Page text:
With insufficient births and the exodus to the mainland, Puerto Rico can only stabilize and grow its population by attracting newcomers. The commonwealth has enacted multiple laws designed to attract wealthy Americans by providing them with tax incentives. For example, Act 22 offers new residents a 100 percent income tax exemption on capital gains, dividends and interest. But these laws are only attracting a tickle of mainlanders. In 2015, the Census Bureau estimates that only about 9,000 US residents not of Puerto Rican origin moved to Puerto Rico, little changed from the levels seen before the tax incentives took effect.
If Puerto Rico cannot attract other Americans, it should be able to attract foreigners, especially individuals from Latin America who share the island’s Spanish language. Right now, prospective Latin American immigrants are attracted to California, Florida, Texas and other mainland states because of their stronger economies.
But if the federal government allowed Puerto Rico to issue territorial visas, it could attract individuals from Venezuela and Central America now living under difficult conditions who would not otherwise be granted admittance to the US. By issuing territorial visas, Puerto Rico would not be able to grant US citizenship or even a path to US citizenship, but it could give a new class of immigrants work permits and/or permanent residency in the commonwealth.
The idea is somewhat akin to one advanced by my Reason colleague Shikha Dalmia. She has advocated state-based work permits, an idea that took legislative form last year. S.1040, the State Sponsored Visa Pilot Program Act of 2017 introduced by Sen. Ron Johnson (R-WI), would allow states to provide visas that would allow aliens to “perform services, provide capital investment, direct an enterprise, or otherwise contribute to the state’s economic development.”
S.1040 does not include Puerto Rico, sets a low limit of just 5,000 visas per state per year and does not allow states to offer permanent residence. Because Puerto Rico is separated from the rest of the US by an ocean, is primarily Spanish speaking and is experiencing an economic crisis, it needs to and should be able to take advantage of much more liberal limits without raising the same red flags that normally worry immigration opponents.
When I previously suggested this idea, commenters had a fair question: since Puerto Rico has a high unemployment rate, how would migrants find jobs? For this plan to work many of the new arrivals would have to start their own businesses, employing themselves and others in their cohort. Entrepreneurship is common among immigrants, including those who come to the US from Latin America.
Unfortunately, Puerto Rico is not a business-friendly place. The World Bank ranks Puerto Rico 64th in the world in its Ease of Doing Business Survey, well below the US, which ranked 6th. Puerto Rico scores poorly in such areas as dealing with construction permits, registering property, paying taxes and enforcing contracts.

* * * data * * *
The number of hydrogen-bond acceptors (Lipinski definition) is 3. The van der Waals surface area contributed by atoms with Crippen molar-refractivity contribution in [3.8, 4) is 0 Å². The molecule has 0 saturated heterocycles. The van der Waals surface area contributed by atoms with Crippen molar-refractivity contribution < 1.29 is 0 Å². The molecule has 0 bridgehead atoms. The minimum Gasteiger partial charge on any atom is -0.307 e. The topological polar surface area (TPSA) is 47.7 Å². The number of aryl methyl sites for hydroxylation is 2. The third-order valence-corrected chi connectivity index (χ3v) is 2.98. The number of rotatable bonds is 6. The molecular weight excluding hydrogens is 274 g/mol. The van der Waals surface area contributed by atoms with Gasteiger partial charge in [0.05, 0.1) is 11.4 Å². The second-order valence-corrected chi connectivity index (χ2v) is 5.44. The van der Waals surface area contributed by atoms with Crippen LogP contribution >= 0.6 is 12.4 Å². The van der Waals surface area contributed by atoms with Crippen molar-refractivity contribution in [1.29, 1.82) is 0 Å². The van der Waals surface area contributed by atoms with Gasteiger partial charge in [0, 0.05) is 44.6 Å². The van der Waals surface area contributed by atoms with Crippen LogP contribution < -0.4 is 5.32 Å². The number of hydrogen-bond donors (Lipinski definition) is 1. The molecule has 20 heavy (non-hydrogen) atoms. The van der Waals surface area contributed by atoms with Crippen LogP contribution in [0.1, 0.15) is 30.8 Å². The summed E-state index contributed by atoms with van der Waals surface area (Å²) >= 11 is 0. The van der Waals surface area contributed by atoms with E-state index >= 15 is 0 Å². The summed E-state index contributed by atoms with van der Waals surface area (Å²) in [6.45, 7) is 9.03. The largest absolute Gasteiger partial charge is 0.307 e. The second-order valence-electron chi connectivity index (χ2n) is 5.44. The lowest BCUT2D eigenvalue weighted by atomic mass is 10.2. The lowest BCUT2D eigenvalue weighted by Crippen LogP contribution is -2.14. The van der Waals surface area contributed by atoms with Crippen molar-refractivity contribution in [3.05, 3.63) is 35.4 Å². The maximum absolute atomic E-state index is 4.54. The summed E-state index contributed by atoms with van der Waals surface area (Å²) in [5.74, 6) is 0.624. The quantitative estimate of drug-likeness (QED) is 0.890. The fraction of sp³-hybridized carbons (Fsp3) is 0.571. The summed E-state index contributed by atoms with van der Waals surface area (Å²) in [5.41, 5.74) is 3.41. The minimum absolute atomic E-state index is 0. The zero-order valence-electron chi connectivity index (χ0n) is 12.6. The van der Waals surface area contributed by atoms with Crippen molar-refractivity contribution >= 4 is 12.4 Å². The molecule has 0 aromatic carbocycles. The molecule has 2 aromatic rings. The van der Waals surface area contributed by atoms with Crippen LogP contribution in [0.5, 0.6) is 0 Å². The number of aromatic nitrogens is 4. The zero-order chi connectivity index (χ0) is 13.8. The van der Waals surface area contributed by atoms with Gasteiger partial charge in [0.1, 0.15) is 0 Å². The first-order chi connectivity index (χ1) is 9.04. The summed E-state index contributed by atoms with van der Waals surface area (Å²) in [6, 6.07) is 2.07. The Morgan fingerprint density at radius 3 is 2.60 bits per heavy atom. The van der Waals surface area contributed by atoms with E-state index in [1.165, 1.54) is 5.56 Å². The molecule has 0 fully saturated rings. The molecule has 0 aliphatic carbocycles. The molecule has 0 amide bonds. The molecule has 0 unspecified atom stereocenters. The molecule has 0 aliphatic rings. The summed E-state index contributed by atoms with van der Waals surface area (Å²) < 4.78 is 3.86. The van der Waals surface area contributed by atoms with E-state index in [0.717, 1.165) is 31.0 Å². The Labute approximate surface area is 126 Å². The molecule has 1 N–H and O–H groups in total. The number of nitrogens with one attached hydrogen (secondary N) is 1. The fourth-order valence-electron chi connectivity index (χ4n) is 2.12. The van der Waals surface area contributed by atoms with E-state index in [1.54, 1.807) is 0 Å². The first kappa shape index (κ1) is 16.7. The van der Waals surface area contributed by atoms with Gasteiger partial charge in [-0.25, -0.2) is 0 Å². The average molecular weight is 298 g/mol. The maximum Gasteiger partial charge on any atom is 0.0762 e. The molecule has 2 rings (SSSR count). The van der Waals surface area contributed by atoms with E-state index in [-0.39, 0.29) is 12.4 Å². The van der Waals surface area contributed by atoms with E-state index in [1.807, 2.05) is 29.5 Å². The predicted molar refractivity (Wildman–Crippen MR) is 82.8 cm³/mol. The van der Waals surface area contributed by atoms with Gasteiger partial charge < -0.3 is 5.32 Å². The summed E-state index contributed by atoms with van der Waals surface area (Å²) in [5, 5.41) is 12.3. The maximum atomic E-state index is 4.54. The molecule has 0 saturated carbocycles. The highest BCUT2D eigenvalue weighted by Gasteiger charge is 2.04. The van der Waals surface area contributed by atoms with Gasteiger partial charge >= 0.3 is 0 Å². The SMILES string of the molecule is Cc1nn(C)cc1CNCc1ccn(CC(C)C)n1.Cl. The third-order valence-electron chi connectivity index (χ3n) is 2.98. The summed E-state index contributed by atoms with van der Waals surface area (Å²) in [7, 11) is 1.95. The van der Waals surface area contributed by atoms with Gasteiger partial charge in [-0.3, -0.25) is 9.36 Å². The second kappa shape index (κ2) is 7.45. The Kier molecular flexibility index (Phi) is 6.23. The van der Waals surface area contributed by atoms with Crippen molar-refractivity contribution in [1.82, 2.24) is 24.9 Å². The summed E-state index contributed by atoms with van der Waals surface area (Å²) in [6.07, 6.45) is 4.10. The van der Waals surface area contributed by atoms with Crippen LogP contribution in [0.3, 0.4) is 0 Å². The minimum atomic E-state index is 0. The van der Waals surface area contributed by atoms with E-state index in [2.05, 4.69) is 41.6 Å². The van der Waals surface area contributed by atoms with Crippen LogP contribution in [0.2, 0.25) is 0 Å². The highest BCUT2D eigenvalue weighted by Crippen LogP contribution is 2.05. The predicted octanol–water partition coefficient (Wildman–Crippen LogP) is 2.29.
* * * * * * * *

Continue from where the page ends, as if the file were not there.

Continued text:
Sparking Economic Growth through Deregulation, Special Economic Zones
To absorb new arrivals and allow them to become economically productive taxpayers, Puerto Rico needs to reduce red tape, a task that may be easier said than done given political support for the various regulations Puerto Rico has implemented.
An alternative to island-wide deregulation would be the creation of Special Economic Zones (SEZs) that provide a much greater degree of business flexibility. Puerto Rico already has a 4,500-acre free trade zone in which manufacturers are exempt from duties on imports of raw materials. Expanding this zone and offering more tax and regulatory variances could be a way forward.
SEZs have been successful elsewhere around the world, especially in China. Shenzhen, previous a small market town near Hong Kong, grew at an annual rate of 40% in the dozen years after Deng Xioaping designated it as an SEZ in 1980.
Two city-states that operate much like SEZs are Hong Kong and Singapore. Both of these small nations have joined the ranks of First World economies over the last half-century by offering relatively high levels of economic freedom and relatively low levels of taxation. More recently, the former Soviet republic of Estonia has followed the example of these Asian tigers, adopting free trade and a flat income tax (now 20 percent). Since 1995, its per capita gross domestic product (GDP) on a purchasing power parity basis has grown from 35 percent to 75 percent of European Union levels.
The potential for SEZs in Puerto Rico will be a topic of the Startup Societies Foundation conference at George Mason University on May 9-10. I look forward to discussing the benefits of both SEZs and territorial visas for Puerto Rico. Unorthodox ideas like these are needed to rejuvenate the island’s economy and provide value for its beleaguered creditors.